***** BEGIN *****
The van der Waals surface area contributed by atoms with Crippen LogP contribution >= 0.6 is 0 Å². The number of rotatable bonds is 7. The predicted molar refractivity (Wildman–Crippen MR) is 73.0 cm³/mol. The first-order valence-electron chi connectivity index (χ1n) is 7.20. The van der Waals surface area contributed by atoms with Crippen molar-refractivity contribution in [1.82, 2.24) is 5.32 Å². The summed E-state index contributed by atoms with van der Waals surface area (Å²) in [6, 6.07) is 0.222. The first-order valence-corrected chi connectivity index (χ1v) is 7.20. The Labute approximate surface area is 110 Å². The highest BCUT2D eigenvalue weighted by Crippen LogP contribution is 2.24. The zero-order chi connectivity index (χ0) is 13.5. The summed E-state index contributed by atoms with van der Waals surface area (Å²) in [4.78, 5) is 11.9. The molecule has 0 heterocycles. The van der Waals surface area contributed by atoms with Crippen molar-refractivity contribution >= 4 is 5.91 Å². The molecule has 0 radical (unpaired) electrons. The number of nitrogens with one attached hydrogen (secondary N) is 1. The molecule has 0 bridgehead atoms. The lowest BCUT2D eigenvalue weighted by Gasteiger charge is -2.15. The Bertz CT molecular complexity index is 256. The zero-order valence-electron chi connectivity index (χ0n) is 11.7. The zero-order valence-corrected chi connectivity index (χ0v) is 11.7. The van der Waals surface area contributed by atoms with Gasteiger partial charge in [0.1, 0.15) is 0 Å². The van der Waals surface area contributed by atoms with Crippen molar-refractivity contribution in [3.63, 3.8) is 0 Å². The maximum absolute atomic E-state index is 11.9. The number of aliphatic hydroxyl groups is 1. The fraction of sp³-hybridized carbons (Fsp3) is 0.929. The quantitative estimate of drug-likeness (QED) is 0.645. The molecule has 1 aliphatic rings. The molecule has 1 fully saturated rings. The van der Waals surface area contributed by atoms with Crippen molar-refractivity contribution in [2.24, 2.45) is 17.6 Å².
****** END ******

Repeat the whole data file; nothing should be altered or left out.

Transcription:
The van der Waals surface area contributed by atoms with Crippen LogP contribution >= 0.6 is 0 Å². The number of rotatable bonds is 7. The predicted molar refractivity (Wildman–Crippen MR) is 73.0 cm³/mol. The first-order valence-electron chi connectivity index (χ1n) is 7.20. The van der Waals surface area contributed by atoms with Crippen molar-refractivity contribution in [1.82, 2.24) is 5.32 Å². The summed E-state index contributed by atoms with van der Waals surface area (Å²) in [6, 6.07) is 0.222. The first-order valence-corrected chi connectivity index (χ1v) is 7.20. The Labute approximate surface area is 110 Å². The highest BCUT2D eigenvalue weighted by Crippen LogP contribution is 2.24. The zero-order chi connectivity index (χ0) is 13.5. The summed E-state index contributed by atoms with van der Waals surface area (Å²) in [4.78, 5) is 11.9. The molecule has 0 heterocycles. The van der Waals surface area contributed by atoms with Crippen molar-refractivity contribution >= 4 is 5.91 Å². The molecule has 0 radical (unpaired) electrons. The number of nitrogens with one attached hydrogen (secondary N) is 1. The molecule has 0 bridgehead atoms. The lowest BCUT2D eigenvalue weighted by Gasteiger charge is -2.15. The Bertz CT molecular complexity index is 256. The zero-order valence-electron chi connectivity index (χ0n) is 11.7. The zero-order valence-corrected chi connectivity index (χ0v) is 11.7. The van der Waals surface area contributed by atoms with Gasteiger partial charge in [0.1, 0.15) is 0 Å². The van der Waals surface area contributed by atoms with Crippen molar-refractivity contribution in [3.63, 3.8) is 0 Å². The maximum absolute atomic E-state index is 11.9. The number of aliphatic hydroxyl groups is 1. The fraction of sp³-hybridized carbons (Fsp3) is 0.929. The quantitative estimate of drug-likeness (QED) is 0.645. The molecule has 1 aliphatic rings. The molecule has 1 fully saturated rings. The van der Waals surface area contributed by atoms with Crippen molar-refractivity contribution in [2.24, 2.45) is 17.6 Å².